Office of Foreign Assets Control (OFAC) Sanctions

  • Google expects advertisers to comply with trade sanctions imposed by the OFAC. Advertisers have to agree not to cause Google to violate the terms stipulated by the OFAC.
  • Accordingly, advertisers must not "use ads for or on behalf of restricted entities or individuals" and cannot use "ads for or on behalf of entities or individuals located in sanctioned countries or regions." Also, Google ad services are not available to restricted individuals or entities or those located in embargoed countries.
  • Currently, Crimea, Iran, Cuba, North Korea, Syria, and Sudan are embargoed.
  • Google started editing its privacy policy to incorporate the sanctions and regulations by the OPAC in 2012.

Future Pharma Laws and Regulations

California Consumer Privacy Act (CCPA)

  • CCPA is a newly-introduced data privacy regulation that applies to business entities that seek to collect personal data from California residents.
  • The CCPA was first published in October 2019 and will be effective as from January 1, 2020.
  • According to Google, after the CCPA takes effect, California residents can opt out of "sale of their personal information" thanks to a link that states "Do Not Sell My Personal Information" that will be provided on the selling party’s home page.
  • The CCPA applies to all businesses operating within or targeting individuals or entities within California. It has been incorporated into Google's "service provider terms."

Additional Information

  • Apart from complying with trade sanctions, Google monitors advertisements to ensure that they comply with local legal requirements. Google expects advertisements to comply with any legal laws that are in place in the locales that their advertisements target.
  • Google provides a tool that can be used by advertisers to determine the legal requirements of their target countries. However, Google cautions that it is the responsibility of the advertiser or publisher to research local policies to ensure that they comply with local laws.

Part Seven: Impact of Google's Pharmaceutical Advertising Policies

After reviewing Google's policies, it became apparent that the majority of their changes are based on legislation. Given this, pharmaceutical companies would, in all likelihood, have already adopted them.  The opportunities available to pharmaceutical companies have not changed. Metrics, from the US market, show the policies have not had any effect on advertising spend.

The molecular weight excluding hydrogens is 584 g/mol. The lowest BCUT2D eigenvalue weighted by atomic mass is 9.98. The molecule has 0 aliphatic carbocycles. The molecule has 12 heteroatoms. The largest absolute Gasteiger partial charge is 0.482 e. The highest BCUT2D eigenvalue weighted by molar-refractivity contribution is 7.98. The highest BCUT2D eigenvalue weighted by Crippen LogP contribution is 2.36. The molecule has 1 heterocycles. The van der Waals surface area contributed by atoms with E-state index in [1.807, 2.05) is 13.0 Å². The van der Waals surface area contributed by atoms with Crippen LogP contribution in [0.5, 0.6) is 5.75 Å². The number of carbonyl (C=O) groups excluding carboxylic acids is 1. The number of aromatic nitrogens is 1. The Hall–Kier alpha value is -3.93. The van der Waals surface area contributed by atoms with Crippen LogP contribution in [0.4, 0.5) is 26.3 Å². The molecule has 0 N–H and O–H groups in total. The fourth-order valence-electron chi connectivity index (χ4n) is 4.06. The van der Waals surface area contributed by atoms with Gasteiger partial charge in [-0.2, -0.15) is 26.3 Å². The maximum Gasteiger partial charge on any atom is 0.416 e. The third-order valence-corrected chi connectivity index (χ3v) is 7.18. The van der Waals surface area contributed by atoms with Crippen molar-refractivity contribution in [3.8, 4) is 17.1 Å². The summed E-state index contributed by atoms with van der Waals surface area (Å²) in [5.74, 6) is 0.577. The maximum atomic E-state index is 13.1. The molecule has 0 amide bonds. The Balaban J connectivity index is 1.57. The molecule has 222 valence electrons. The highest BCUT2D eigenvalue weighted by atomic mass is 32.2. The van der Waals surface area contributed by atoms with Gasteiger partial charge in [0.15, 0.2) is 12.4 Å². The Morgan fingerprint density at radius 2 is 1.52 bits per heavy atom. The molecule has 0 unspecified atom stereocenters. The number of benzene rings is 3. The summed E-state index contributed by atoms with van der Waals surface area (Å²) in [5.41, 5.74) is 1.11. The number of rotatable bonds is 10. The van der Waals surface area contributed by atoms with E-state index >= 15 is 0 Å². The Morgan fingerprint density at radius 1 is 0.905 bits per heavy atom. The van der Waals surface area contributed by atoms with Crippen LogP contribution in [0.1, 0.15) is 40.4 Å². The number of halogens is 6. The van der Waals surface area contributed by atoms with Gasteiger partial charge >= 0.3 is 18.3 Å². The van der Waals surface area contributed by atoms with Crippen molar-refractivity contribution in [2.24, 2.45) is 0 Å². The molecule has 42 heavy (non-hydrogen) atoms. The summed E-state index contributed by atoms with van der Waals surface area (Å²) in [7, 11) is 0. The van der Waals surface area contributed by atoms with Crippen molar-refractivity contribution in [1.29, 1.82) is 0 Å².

Google's Key Advertising Policies

  • Companies must comply with Google's Legal Policy if they wish to utilize Google Ads. The policy requires compliance with the local laws of any country they want to target, in advertising.  Google has a comprehensive list of the legislative requirements for each country. Some countries prohibit particular products. In other instances, the advertisement needs to be approved by Google. This ensures compliance.
  • Local laws are the definitive factor in determining if advertisements can run in a particular country. Prescription drugs can only be advertised in the US, New Zealand, and Canada.  New Zealand and the US are the only two countries in the world that allow pharmaceutical companies to advertise directly to the consumer.
  • Canadian laws are lax and full of contradictions. The ban on advertising prescription medicines is not enforced. It is unclear why Google allows advertisements in Canada. 
  • Google places a geographical restriction on the countries where over the counter medications can be marketed. The policy clearly states these medications can only be advertised in Australia, Austria, Brazil, Canada, China, Czech Republic, France, Germany, Hong Kong, India, Italy, Japan, Mexico, Netherlands, New Zealand, Norway, Poland, Russia, Slovakia, South Korea, Spain, Sweden, United Kingdom, and the US. ·
  • Before initiating advertising, pharmaceutical manufacturers need to be certified by Google. The process, when reviewed, does not look overly arduous. It is essentially just confirming that the advertiser is a credible pharmaceutical provider. ·
  • Unapproved substances are a range of different treatment options, many of them lacking evidence to support the claims they make. Unapproved pharmaceuticals and supplements include weight loss products, ephedra products, anabolic steroids, and a list of dietary supplements. Google has placed a total restriction on these items. ·
  • Google prohibits the use of targeted advertising in relation to prescription medicine. ·
  • How a company structures an advertisement, and the words they use are limited. Google does not allow drug or medical device terminology to appear in the advertisements.